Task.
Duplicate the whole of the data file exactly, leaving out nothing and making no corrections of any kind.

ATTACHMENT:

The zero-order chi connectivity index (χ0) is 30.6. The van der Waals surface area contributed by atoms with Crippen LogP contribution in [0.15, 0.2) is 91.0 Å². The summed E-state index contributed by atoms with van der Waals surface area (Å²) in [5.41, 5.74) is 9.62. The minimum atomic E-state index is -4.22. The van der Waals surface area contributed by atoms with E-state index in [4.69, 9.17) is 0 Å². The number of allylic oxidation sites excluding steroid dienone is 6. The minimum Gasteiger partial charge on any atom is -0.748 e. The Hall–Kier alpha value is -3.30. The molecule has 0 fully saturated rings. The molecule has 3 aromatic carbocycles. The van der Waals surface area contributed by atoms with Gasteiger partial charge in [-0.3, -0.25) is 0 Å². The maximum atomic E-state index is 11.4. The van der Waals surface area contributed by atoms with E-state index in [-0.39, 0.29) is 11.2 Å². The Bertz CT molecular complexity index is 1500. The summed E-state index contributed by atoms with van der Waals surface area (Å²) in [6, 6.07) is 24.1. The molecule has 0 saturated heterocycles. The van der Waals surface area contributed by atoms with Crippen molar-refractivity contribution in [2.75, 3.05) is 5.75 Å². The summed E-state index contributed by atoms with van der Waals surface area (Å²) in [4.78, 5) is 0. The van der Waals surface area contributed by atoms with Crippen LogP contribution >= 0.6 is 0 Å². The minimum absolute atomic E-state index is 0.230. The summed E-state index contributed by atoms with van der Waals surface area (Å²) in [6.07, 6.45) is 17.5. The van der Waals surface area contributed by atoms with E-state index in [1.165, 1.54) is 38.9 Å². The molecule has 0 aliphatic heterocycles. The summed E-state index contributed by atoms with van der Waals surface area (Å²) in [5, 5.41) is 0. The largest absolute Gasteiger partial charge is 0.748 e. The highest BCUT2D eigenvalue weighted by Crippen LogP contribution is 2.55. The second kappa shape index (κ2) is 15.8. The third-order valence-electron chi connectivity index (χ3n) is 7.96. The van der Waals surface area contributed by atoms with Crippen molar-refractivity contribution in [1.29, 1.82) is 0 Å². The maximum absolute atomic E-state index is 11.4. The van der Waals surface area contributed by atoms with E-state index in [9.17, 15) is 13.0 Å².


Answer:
The zero-order chi connectivity index (χ0) is 30.6. The van der Waals surface area contributed by atoms with Crippen LogP contribution in [0.15, 0.2) is 91.0 Å². The summed E-state index contributed by atoms with van der Waals surface area (Å²) in [5.41, 5.74) is 9.62. The minimum atomic E-state index is -4.22. The van der Waals surface area contributed by atoms with E-state index in [4.69, 9.17) is 0 Å². The number of allylic oxidation sites excluding steroid dienone is 6. The minimum Gasteiger partial charge on any atom is -0.748 e. The Hall–Kier alpha value is -3.30. The molecule has 0 fully saturated rings. The molecule has 3 aromatic carbocycles. The van der Waals surface area contributed by atoms with Gasteiger partial charge in [-0.3, -0.25) is 0 Å². The maximum atomic E-state index is 11.4. The van der Waals surface area contributed by atoms with E-state index in [-0.39, 0.29) is 11.2 Å². The Bertz CT molecular complexity index is 1500. The summed E-state index contributed by atoms with van der Waals surface area (Å²) in [6, 6.07) is 24.1. The molecule has 0 saturated heterocycles. The van der Waals surface area contributed by atoms with Crippen molar-refractivity contribution in [2.75, 3.05) is 5.75 Å². The summed E-state index contributed by atoms with van der Waals surface area (Å²) in [4.78, 5) is 0. The van der Waals surface area contributed by atoms with Crippen LogP contribution >= 0.6 is 0 Å². The minimum absolute atomic E-state index is 0.230. The summed E-state index contributed by atoms with van der Waals surface area (Å²) in [6.07, 6.45) is 17.5. The van der Waals surface area contributed by atoms with E-state index in [1.165, 1.54) is 38.9 Å². The molecule has 0 aliphatic heterocycles. The summed E-state index contributed by atoms with van der Waals surface area (Å²) in [5, 5.41) is 0. The largest absolute Gasteiger partial charge is 0.748 e. The highest BCUT2D eigenvalue weighted by Crippen LogP contribution is 2.55. The second kappa shape index (κ2) is 15.8. The third-order valence-electron chi connectivity index (χ3n) is 7.96. The van der Waals surface area contributed by atoms with Crippen molar-refractivity contribution in [1.29, 1.82) is 0 Å². The maximum absolute atomic E-state index is 11.4. The van der Waals surface area contributed by atoms with E-state index in [9.17, 15) is 13.0 Å².